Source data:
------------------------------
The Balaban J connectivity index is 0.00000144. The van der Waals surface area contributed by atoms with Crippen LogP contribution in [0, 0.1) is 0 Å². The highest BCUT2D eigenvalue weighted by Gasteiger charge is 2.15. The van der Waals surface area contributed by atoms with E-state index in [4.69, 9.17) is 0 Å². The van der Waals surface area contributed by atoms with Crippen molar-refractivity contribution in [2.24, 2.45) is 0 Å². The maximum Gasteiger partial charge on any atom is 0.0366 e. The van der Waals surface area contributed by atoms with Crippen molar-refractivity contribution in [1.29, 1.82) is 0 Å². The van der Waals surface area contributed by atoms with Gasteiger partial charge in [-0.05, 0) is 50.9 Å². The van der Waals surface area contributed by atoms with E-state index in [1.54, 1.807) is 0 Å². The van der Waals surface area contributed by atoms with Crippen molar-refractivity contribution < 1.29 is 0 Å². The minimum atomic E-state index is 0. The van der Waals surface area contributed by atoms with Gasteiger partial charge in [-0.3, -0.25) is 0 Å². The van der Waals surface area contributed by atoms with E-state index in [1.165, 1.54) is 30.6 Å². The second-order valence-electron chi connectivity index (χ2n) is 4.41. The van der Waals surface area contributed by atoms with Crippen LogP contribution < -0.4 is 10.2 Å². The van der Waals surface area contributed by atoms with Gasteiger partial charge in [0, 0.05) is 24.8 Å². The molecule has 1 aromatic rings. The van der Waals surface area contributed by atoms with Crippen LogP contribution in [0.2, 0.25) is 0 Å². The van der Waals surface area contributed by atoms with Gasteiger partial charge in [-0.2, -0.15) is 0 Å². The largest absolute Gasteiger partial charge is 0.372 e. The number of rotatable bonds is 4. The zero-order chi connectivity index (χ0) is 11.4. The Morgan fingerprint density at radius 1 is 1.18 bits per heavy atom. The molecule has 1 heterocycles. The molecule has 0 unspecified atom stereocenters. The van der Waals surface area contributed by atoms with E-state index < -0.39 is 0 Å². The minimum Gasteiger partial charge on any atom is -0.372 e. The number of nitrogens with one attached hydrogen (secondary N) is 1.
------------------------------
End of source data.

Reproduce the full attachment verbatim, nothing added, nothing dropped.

The Balaban J connectivity index is 0.00000144. The van der Waals surface area contributed by atoms with Crippen LogP contribution in [0, 0.1) is 0 Å². The highest BCUT2D eigenvalue weighted by Gasteiger charge is 2.15. The van der Waals surface area contributed by atoms with E-state index in [4.69, 9.17) is 0 Å². The van der Waals surface area contributed by atoms with Crippen molar-refractivity contribution in [2.24, 2.45) is 0 Å². The maximum Gasteiger partial charge on any atom is 0.0366 e. The van der Waals surface area contributed by atoms with Crippen molar-refractivity contribution in [1.29, 1.82) is 0 Å². The van der Waals surface area contributed by atoms with Gasteiger partial charge in [-0.05, 0) is 50.9 Å². The van der Waals surface area contributed by atoms with E-state index in [1.54, 1.807) is 0 Å². The van der Waals surface area contributed by atoms with Crippen molar-refractivity contribution < 1.29 is 0 Å². The minimum atomic E-state index is 0. The van der Waals surface area contributed by atoms with Gasteiger partial charge in [-0.3, -0.25) is 0 Å². The van der Waals surface area contributed by atoms with E-state index in [1.165, 1.54) is 30.6 Å². The second-order valence-electron chi connectivity index (χ2n) is 4.41. The van der Waals surface area contributed by atoms with Crippen LogP contribution < -0.4 is 10.2 Å². The van der Waals surface area contributed by atoms with Gasteiger partial charge in [0, 0.05) is 24.8 Å². The molecule has 1 aromatic rings. The van der Waals surface area contributed by atoms with Crippen LogP contribution in [0.2, 0.25) is 0 Å². The van der Waals surface area contributed by atoms with Gasteiger partial charge in [-0.2, -0.15) is 0 Å². The largest absolute Gasteiger partial charge is 0.372 e. The number of rotatable bonds is 4. The zero-order chi connectivity index (χ0) is 11.4. The Morgan fingerprint density at radius 1 is 1.18 bits per heavy atom. The molecule has 1 heterocycles. The molecule has 0 unspecified atom stereocenters. The van der Waals surface area contributed by atoms with E-state index < -0.39 is 0 Å². The minimum Gasteiger partial charge on any atom is -0.372 e. The number of nitrogens with one attached hydrogen (secondary N) is 1.